I have been very interested in barefoot running (rather minimalist running) since I heard of of it about 4 years ago. A little over two years ago I bought my first pair of minimalist shoes, Vibram Five Fingers. I have since graduated to Merrell's barefoot model, and apparently the Nike Frees I recently purchased are a minimalist shoe (I beg to differ).
I was very excited to get my Vibrams a couple years back. I wore them everywhere. To track meets, to the store, at the gym, when hiking, when working in the yard... When I wore them conistently I did notice some really cool things, like jumping higher without working on my jumping or having a little more spring in my step when I first started running, or even having a little more explosion when doing some olympic weightlifting. I like to attribute these movements to the shoes, but I have no proof. They could have been because of many other factors, or, even worse, psychosomatic. However, I really do attribute those unqualifiable gains to the shoes.
Notice in the above listed activities that I never mentioned distance running. Not to say I've never used them for distance running, I just don't really remember enjoying it. I could use them on a treadmill, on a soft trail, or on grass, but they were terrible to run in for any distance on sidewalks and streets. I could feel the onset of problems in my feet, like stress fractures, that are mentioned in the video.
It's been two years and I've tried some different forms of these shoes, and my feelings are still somewhat the same. Once my initial excitement for these shoes dampened a bit, and I could look at them a little more fairly. I've decided that most people are going to get different uses out of them, find different qualities, and have varying levels of pain. For instance, I can use mine all day walking around and feel no ill effects, but I cannot stand to run in them. When coaching football in the fall, on the turf there are no shoes that I want more than my minimalists, but when competing in most anything these would be the last shoes I pull off the shelf. What do I love minimalist shoes for the most? Hiking. They don't provide a ton of support or protection, but they really do allow me to feel the trail and the generous, flexible grip gets me up tough inclines like a young goat. I will take a few stubbed toes for increased step efficiency any day (and I should mention their weight is so much better than any hiking shoe I've ever had).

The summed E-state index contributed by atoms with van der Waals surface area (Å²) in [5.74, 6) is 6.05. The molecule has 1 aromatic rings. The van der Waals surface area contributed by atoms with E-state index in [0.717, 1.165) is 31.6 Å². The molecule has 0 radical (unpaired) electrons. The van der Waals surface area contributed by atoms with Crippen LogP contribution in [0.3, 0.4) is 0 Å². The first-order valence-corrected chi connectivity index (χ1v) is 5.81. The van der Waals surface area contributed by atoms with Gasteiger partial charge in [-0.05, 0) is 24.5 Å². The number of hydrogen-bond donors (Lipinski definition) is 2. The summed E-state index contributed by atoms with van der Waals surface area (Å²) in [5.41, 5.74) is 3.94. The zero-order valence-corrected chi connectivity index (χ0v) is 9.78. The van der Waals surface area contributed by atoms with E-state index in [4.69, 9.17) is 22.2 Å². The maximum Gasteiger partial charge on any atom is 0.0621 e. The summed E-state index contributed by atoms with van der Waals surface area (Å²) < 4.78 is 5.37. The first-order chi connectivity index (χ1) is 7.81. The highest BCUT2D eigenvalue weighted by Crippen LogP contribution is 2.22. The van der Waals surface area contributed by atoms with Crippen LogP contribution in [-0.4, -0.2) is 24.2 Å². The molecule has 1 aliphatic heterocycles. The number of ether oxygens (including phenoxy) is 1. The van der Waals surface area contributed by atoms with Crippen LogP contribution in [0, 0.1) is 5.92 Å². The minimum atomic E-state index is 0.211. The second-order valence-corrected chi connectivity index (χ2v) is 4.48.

The questions I have for track are: what disciplines would benefit most from barefoot running? If one trained barefoot consistently prior to a competitive season what benefits would they see? Would it help across disciplines from distance, to sprints, to jumping, to throwing.
I would recommend the following shoes for those that are interested...
- Vibram Five Fingers- these shoes are goofy as all hell, and there is no masking that you are wearing them, but in my mind these guys are the "originals" and their product is the best.
- New Balance Minimus- I do not own these but from what everyone says these are a great shoe, and probably give the Five Fingers a run for their money.
- Merrell Trail Glove- A terrible shoe. I initially liked them, but then noticed how roomy the ball of the shoe was. A very knowledgeable shoe guru told me Merrell's shoe engineers thinking: the toe box is really roomy to simulate barefoot running by providing an oversized strike zone to land on. So basically, the ball of the shoe is made to simulate a wide, flat expanse such as a street, sidewalk, path, or patch of grass....Fantastic, thinking Merrell! Just save me the money next time you have a poor design scheme. Oh, and apparently they made this decision after putting the kibosh on copying Vibram's design of those wacky toe-fingers (which begs the question, did they come up with the name "Trail Glove" before they had the design, and shouldn't it be now "Trail Mitten?).
- Nike Free- If you have worn any of the above shoes, and then tried this "barefoot" running shoe, and can draw any comparison then your brain is mush. You have no sense of touch, or feel, any longer. I've heard people with this generally don't live very long. If this is you, stop reading and go live. Go, by the time it's tool late!
- Beware of impostors wanting your dollar...I love Adidas more than any other brand, but I noticed they now have a barefoot Five-Fingers-esque shoe that is clearly an attempt to not miss out on some potential revenue without the appropriate research or testing.
That's all on that,
Run, jump, and throw